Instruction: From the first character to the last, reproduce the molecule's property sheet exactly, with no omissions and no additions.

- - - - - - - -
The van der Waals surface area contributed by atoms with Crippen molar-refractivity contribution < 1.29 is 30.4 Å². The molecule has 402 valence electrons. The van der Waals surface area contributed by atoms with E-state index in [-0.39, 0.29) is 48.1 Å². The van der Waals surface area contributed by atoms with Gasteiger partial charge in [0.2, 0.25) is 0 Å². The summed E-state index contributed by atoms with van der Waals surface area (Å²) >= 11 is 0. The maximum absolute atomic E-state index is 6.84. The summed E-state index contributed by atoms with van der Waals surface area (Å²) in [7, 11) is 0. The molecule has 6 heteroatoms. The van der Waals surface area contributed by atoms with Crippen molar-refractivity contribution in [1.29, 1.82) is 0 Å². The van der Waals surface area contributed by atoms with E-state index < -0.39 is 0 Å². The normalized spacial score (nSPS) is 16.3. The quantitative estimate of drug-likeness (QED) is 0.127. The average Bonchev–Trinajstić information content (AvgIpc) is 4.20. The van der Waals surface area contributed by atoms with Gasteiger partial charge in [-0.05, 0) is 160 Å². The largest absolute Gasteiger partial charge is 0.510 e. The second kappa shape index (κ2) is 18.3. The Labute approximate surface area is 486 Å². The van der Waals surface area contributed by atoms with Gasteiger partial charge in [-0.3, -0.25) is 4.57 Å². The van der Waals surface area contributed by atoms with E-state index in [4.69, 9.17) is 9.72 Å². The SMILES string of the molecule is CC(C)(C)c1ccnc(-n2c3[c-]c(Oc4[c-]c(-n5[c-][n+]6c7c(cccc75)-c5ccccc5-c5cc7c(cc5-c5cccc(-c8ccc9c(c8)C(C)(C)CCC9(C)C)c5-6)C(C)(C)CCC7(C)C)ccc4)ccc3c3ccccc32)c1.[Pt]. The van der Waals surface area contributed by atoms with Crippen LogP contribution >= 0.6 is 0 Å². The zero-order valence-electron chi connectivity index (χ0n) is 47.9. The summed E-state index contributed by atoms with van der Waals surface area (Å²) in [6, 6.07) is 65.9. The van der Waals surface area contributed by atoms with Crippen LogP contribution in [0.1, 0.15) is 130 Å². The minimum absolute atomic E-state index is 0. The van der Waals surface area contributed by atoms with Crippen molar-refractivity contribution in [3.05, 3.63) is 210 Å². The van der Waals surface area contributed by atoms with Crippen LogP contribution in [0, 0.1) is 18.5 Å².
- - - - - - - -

The van der Waals surface area contributed by atoms with Crippen molar-refractivity contribution < 1.29 is 30.4 Å². The molecule has 402 valence electrons. The van der Waals surface area contributed by atoms with E-state index in [-0.39, 0.29) is 48.1 Å². The van der Waals surface area contributed by atoms with Gasteiger partial charge in [0.2, 0.25) is 0 Å². The summed E-state index contributed by atoms with van der Waals surface area (Å²) >= 11 is 0. The maximum absolute atomic E-state index is 6.84. The summed E-state index contributed by atoms with van der Waals surface area (Å²) in [7, 11) is 0. The molecule has 6 heteroatoms. The van der Waals surface area contributed by atoms with Crippen molar-refractivity contribution in [1.29, 1.82) is 0 Å². The van der Waals surface area contributed by atoms with E-state index < -0.39 is 0 Å². The normalized spacial score (nSPS) is 16.3. The quantitative estimate of drug-likeness (QED) is 0.127. The average Bonchev–Trinajstić information content (AvgIpc) is 4.20. The van der Waals surface area contributed by atoms with Gasteiger partial charge in [-0.05, 0) is 160 Å². The largest absolute Gasteiger partial charge is 0.510 e. The second kappa shape index (κ2) is 18.3. The Labute approximate surface area is 486 Å². The van der Waals surface area contributed by atoms with Gasteiger partial charge in [-0.3, -0.25) is 4.57 Å². The van der Waals surface area contributed by atoms with E-state index in [4.69, 9.17) is 9.72 Å². The SMILES string of the molecule is CC(C)(C)c1ccnc(-n2c3[c-]c(Oc4[c-]c(-n5[c-][n+]6c7c(cccc75)-c5ccccc5-c5cc7c(cc5-c5cccc(-c8ccc9c(c8)C(C)(C)CCC9(C)C)c5-6)C(C)(C)CCC7(C)C)ccc4)ccc3c3ccccc32)c1.[Pt]. The van der Waals surface area contributed by atoms with Crippen LogP contribution >= 0.6 is 0 Å². The zero-order valence-electron chi connectivity index (χ0n) is 47.9. The summed E-state index contributed by atoms with van der Waals surface area (Å²) in [6, 6.07) is 65.9. The van der Waals surface area contributed by atoms with Crippen LogP contribution in [0.1, 0.15) is 130 Å². The minimum absolute atomic E-state index is 0. The van der Waals surface area contributed by atoms with Crippen molar-refractivity contribution in [3.05, 3.63) is 210 Å². The van der Waals surface area contributed by atoms with Crippen LogP contribution in [0, 0.1) is 18.5 Å².